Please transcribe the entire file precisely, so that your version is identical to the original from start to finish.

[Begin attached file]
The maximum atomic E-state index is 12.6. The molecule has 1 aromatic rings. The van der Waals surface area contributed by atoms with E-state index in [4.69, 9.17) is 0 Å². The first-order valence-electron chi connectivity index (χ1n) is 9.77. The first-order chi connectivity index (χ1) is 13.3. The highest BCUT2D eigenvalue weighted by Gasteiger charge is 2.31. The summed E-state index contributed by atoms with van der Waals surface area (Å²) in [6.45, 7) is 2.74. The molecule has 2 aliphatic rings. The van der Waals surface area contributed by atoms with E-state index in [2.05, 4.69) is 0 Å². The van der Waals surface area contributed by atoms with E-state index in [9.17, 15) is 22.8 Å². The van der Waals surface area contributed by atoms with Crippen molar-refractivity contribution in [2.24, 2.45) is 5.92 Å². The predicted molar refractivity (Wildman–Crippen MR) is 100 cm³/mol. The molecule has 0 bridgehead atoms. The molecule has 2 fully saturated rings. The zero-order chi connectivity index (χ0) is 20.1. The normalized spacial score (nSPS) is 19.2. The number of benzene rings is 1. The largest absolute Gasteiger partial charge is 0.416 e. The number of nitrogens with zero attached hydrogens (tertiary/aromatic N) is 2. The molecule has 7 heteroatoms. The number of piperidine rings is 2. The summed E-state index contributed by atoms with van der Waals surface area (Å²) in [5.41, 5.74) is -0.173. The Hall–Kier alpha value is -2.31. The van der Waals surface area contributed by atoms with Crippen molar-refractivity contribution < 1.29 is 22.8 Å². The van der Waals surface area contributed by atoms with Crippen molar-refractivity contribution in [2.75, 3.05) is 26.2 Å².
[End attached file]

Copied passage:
The maximum atomic E-state index is 12.6. The molecule has 1 aromatic rings. The van der Waals surface area contributed by atoms with E-state index in [4.69, 9.17) is 0 Å². The first-order valence-electron chi connectivity index (χ1n) is 9.77. The first-order chi connectivity index (χ1) is 13.3. The highest BCUT2D eigenvalue weighted by Gasteiger charge is 2.31. The summed E-state index contributed by atoms with van der Waals surface area (Å²) in [6.45, 7) is 2.74. The molecule has 2 aliphatic rings. The van der Waals surface area contributed by atoms with E-state index in [2.05, 4.69) is 0 Å². The van der Waals surface area contributed by atoms with E-state index in [9.17, 15) is 22.8 Å². The van der Waals surface area contributed by atoms with Crippen molar-refractivity contribution in [2.24, 2.45) is 5.92 Å². The predicted molar refractivity (Wildman–Crippen MR) is 100 cm³/mol. The molecule has 0 bridgehead atoms. The molecule has 2 fully saturated rings. The zero-order chi connectivity index (χ0) is 20.1. The normalized spacial score (nSPS) is 19.2. The number of benzene rings is 1. The largest absolute Gasteiger partial charge is 0.416 e. The number of nitrogens with zero attached hydrogens (tertiary/aromatic N) is 2. The molecule has 7 heteroatoms. The number of piperidine rings is 2. The summed E-state index contributed by atoms with van der Waals surface area (Å²) in [5.41, 5.74) is -0.173. The Hall–Kier alpha value is -2.31. The van der Waals surface area contributed by atoms with Crippen molar-refractivity contribution < 1.29 is 22.8 Å². The van der Waals surface area contributed by atoms with Crippen molar-refractivity contribution in [2.75, 3.05) is 26.2 Å².